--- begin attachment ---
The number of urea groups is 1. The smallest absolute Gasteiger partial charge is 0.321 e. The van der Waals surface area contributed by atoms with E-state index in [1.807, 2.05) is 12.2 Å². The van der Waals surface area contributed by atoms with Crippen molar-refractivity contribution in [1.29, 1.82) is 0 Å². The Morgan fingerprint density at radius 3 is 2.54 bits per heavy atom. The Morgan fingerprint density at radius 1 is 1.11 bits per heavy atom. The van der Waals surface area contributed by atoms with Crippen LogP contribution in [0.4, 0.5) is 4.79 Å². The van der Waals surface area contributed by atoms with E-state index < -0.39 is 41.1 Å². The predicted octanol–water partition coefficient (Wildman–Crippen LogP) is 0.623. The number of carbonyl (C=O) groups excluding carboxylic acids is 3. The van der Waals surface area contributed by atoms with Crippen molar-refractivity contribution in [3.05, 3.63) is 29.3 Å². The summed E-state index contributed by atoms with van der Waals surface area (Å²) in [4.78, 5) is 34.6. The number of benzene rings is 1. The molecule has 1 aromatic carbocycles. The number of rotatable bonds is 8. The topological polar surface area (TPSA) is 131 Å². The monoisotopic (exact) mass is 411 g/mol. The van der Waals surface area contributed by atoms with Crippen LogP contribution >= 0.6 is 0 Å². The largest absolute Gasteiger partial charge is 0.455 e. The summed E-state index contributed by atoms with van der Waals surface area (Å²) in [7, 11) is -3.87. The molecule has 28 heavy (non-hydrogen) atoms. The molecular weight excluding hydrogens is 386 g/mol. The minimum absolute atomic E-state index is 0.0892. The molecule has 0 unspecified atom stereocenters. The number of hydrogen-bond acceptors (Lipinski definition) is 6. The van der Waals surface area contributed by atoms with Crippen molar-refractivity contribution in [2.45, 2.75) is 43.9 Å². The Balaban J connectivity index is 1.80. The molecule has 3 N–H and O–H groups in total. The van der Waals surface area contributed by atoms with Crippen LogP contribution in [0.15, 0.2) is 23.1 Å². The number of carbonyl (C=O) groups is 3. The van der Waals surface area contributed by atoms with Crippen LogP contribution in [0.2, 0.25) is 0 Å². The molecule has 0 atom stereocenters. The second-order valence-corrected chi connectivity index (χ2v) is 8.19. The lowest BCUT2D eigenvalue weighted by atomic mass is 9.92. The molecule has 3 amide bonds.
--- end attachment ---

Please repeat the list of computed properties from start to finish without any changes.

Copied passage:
The number of urea groups is 1. The smallest absolute Gasteiger partial charge is 0.321 e. The van der Waals surface area contributed by atoms with E-state index in [1.807, 2.05) is 12.2 Å². The van der Waals surface area contributed by atoms with Crippen molar-refractivity contribution in [1.29, 1.82) is 0 Å². The Morgan fingerprint density at radius 3 is 2.54 bits per heavy atom. The Morgan fingerprint density at radius 1 is 1.11 bits per heavy atom. The van der Waals surface area contributed by atoms with Crippen LogP contribution in [0.4, 0.5) is 4.79 Å². The van der Waals surface area contributed by atoms with E-state index < -0.39 is 41.1 Å². The predicted octanol–water partition coefficient (Wildman–Crippen LogP) is 0.623. The number of carbonyl (C=O) groups excluding carboxylic acids is 3. The van der Waals surface area contributed by atoms with Crippen molar-refractivity contribution in [3.05, 3.63) is 29.3 Å². The summed E-state index contributed by atoms with van der Waals surface area (Å²) in [4.78, 5) is 34.6. The number of benzene rings is 1. The molecule has 1 aromatic carbocycles. The number of rotatable bonds is 8. The topological polar surface area (TPSA) is 131 Å². The monoisotopic (exact) mass is 411 g/mol. The van der Waals surface area contributed by atoms with Crippen LogP contribution >= 0.6 is 0 Å². The largest absolute Gasteiger partial charge is 0.455 e. The summed E-state index contributed by atoms with van der Waals surface area (Å²) in [7, 11) is -3.87. The molecule has 28 heavy (non-hydrogen) atoms. The molecular weight excluding hydrogens is 386 g/mol. The minimum absolute atomic E-state index is 0.0892. The molecule has 0 unspecified atom stereocenters. The number of hydrogen-bond acceptors (Lipinski definition) is 6. The van der Waals surface area contributed by atoms with Crippen molar-refractivity contribution in [2.45, 2.75) is 43.9 Å². The Balaban J connectivity index is 1.80. The molecule has 3 N–H and O–H groups in total. The van der Waals surface area contributed by atoms with Crippen LogP contribution in [0.15, 0.2) is 23.1 Å². The number of carbonyl (C=O) groups is 3. The van der Waals surface area contributed by atoms with Crippen LogP contribution in [0.2, 0.25) is 0 Å². The molecule has 0 atom stereocenters. The second-order valence-corrected chi connectivity index (χ2v) is 8.19. The lowest BCUT2D eigenvalue weighted by atomic mass is 9.92. The molecule has 3 amide bonds.